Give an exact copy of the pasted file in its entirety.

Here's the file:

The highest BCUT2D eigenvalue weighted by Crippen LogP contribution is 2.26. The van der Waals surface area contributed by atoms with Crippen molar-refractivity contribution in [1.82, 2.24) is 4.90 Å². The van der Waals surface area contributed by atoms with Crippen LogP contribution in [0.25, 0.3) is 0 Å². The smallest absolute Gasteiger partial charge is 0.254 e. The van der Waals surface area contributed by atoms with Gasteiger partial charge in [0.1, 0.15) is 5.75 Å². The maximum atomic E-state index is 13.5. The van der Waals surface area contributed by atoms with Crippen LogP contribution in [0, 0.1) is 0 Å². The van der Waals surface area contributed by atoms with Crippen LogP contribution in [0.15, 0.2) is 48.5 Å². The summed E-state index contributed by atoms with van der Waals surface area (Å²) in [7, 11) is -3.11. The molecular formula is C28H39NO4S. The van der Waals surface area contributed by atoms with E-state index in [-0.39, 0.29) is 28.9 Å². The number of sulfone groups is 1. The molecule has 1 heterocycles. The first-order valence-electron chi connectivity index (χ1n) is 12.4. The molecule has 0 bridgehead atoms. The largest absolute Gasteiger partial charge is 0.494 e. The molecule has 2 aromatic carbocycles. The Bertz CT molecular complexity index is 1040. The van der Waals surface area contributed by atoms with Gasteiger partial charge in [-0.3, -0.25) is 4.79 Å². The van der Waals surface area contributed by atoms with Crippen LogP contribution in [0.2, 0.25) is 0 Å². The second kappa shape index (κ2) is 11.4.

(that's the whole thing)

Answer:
The highest BCUT2D eigenvalue weighted by Crippen LogP contribution is 2.26. The van der Waals surface area contributed by atoms with Crippen molar-refractivity contribution in [1.82, 2.24) is 4.90 Å². The van der Waals surface area contributed by atoms with Crippen LogP contribution in [0.25, 0.3) is 0 Å². The smallest absolute Gasteiger partial charge is 0.254 e. The van der Waals surface area contributed by atoms with Gasteiger partial charge in [0.1, 0.15) is 5.75 Å². The maximum atomic E-state index is 13.5. The van der Waals surface area contributed by atoms with Crippen LogP contribution in [0, 0.1) is 0 Å². The van der Waals surface area contributed by atoms with Crippen LogP contribution in [0.15, 0.2) is 48.5 Å². The summed E-state index contributed by atoms with van der Waals surface area (Å²) in [7, 11) is -3.11. The molecular formula is C28H39NO4S. The van der Waals surface area contributed by atoms with E-state index in [-0.39, 0.29) is 28.9 Å². The number of sulfone groups is 1. The molecule has 1 heterocycles. The first-order valence-electron chi connectivity index (χ1n) is 12.4. The molecule has 0 bridgehead atoms. The largest absolute Gasteiger partial charge is 0.494 e. The molecule has 2 aromatic carbocycles. The Bertz CT molecular complexity index is 1040. The van der Waals surface area contributed by atoms with Gasteiger partial charge in [-0.3, -0.25) is 4.79 Å². The van der Waals surface area contributed by atoms with Crippen LogP contribution in [0.2, 0.25) is 0 Å². The second kappa shape index (κ2) is 11.4.